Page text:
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Andy Dingley wrote:

I think you are getting a lot of BS from some people. Yes the circuit breaker protects the wiring. And, yes, lots of appliances have a fuse to protect the appliance. Lights, either built in or table top types don't have fuses. Most electronic equipment has fuses and most motors or appliances with motors have a fuse or circuit breaker that turns it off it the motor gets too hot. Coffee pots and other heat devices usually have a fuse. None of these fuses are in the plug but in the appliance itself.
You might say that the U.S. system is less safe, but actual fires and fire deaths in residences are fairly low and continue to decline. Carelessness is the major cause of fires,e.g., burning weeds sets the house on fire or a guy falls asleep with a cigarette. Fires from appliance failures are relatively rare in homes.
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I was surprised to learn recently that most incandescent bulbs are indeed protected by internal fuses. Here's a couple of links (search for the word "fuse" in either one).
http://www.bulbs.com/lightingguide/tech_incandescentdiagram.asp http://members.misty.com/don/bulb1.html
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Roy Smith wrote:

Haven't convinced me. Interesting that the first site show the construction, but doesn't show the fuse, and then says there is a fuse. I've never seen a regular screw in with a fuse; in fact I have never seen any kind of incandescent bulb with a built in fuse. In all case where the bulb doesn't work, the element is either broken or burned. In fact, a bulb is essentially a glowing fuse. And, I have never seen a bulb that tripped the line fuse/breaker. A fuse in a bulb, makes not sense.
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My guess is that the unlabeled arrow on the left should have said "fuse wire" but got cropped off the image for some reason.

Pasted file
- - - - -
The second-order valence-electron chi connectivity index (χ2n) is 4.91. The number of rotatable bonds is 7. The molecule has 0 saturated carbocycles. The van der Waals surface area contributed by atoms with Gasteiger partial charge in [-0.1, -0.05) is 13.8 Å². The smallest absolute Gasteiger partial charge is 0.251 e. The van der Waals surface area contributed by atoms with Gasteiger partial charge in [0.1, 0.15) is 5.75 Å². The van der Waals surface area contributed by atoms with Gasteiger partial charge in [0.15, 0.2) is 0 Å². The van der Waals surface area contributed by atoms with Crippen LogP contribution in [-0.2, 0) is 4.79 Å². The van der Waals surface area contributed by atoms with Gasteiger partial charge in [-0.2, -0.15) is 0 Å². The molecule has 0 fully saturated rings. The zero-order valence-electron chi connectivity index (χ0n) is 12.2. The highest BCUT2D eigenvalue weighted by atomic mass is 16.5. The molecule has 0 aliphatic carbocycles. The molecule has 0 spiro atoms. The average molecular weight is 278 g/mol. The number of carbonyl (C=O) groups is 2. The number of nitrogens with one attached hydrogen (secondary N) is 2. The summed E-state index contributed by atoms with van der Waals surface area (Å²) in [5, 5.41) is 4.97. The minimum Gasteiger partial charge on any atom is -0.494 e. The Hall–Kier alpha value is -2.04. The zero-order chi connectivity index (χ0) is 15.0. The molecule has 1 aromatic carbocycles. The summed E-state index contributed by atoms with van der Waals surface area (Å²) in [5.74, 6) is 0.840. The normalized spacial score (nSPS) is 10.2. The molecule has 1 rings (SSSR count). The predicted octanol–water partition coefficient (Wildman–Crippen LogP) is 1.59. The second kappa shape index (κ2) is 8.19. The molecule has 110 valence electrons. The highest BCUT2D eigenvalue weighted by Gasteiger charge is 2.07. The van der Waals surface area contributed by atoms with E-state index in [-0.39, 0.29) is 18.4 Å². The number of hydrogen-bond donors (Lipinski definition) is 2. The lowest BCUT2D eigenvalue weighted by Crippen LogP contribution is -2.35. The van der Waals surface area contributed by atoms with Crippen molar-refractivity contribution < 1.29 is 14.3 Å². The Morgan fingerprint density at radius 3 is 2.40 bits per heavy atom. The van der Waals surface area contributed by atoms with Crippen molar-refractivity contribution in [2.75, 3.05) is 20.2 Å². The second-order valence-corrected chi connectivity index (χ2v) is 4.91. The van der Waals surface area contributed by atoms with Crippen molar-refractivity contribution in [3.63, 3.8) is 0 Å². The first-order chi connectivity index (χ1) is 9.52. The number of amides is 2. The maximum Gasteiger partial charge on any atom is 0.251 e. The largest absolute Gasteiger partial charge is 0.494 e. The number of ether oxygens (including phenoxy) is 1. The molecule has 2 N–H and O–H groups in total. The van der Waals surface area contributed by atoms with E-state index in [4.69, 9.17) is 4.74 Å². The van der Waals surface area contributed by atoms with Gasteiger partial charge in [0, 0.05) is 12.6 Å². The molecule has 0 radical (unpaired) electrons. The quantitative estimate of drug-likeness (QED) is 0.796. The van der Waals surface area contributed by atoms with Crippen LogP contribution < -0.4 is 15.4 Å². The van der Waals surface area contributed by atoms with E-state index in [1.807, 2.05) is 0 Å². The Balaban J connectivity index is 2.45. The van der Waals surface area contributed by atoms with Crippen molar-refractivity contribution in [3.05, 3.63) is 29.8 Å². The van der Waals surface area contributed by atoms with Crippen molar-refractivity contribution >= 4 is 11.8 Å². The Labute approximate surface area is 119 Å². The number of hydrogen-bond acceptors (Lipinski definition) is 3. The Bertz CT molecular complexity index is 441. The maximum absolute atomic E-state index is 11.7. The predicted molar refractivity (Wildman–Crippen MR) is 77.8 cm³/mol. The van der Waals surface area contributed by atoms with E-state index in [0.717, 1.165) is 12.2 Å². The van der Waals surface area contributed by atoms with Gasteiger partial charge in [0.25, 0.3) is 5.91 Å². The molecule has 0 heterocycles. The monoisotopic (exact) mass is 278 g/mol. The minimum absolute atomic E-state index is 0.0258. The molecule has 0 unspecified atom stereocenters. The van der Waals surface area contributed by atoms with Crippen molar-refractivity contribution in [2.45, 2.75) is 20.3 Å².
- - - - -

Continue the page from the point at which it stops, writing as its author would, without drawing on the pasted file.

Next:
The text in the 2nd link above seems pretty clear -- one of the internal wires is intentionally thinned, and this thin section acts as a fuse. It also explains the reason why -- to protect against shorts caused by internal arcing. Makes a lot of sense to me.
Here's another couple of URLs. The first one has a particularly clear diagram:
http://www.goodmart.com/facts/light_bulbs/incan_diagram.aspx http://www.enchantedlearning.com/devices/lightbulb/label /
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On Thu, 24 Mar 2005 07:15:38 GMT, "George E. Cawthon"

[snippage]
I always considered a light to be a fuse in and of itself. In fact, I recall electronic devices that actually had an incandescant bulb in line at some point acting as a fuse.
--
LRod

Master Woodbutcher and seasoned termite
  Click to see the full signature.
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LRod wrote:

Indeed. That's why the concept of fusing a light or lamp bulb is rather silly.
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On Fri, 25 Mar 2005 00:37:28 GMT, "George E. Cawthon"

Lamps need fusing because they're small portable appliances whose cables suffer a hard life from being moved around. You're not fusing the bulb as such, you're fusing against cable chafing.
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On Thu, 24 Mar 2005 08:18:20 -0700, LRod wrote

Also a lamp was often in the circuit to act as a surge limiter.
-Bruce
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Are you going to change out all you circuit breakers to a lower amp also for you lamps, TV, radio's, blenders, 110 volt tools, and such? They require much less than the circuit rating. If anything a lower rated circuit breaker is going to make the motor heat up more when under a strain because it is not getting enough power.
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Ugh. Where do people get this stuff from? A breaker either stays closed or it opens. If it's closed, the circuit will deliver as much power as the load can draw (minus resistive losses in the wiring itself). If it opens, there's no power delivered. There is no middle ground where the breaker is not delivering "enough power".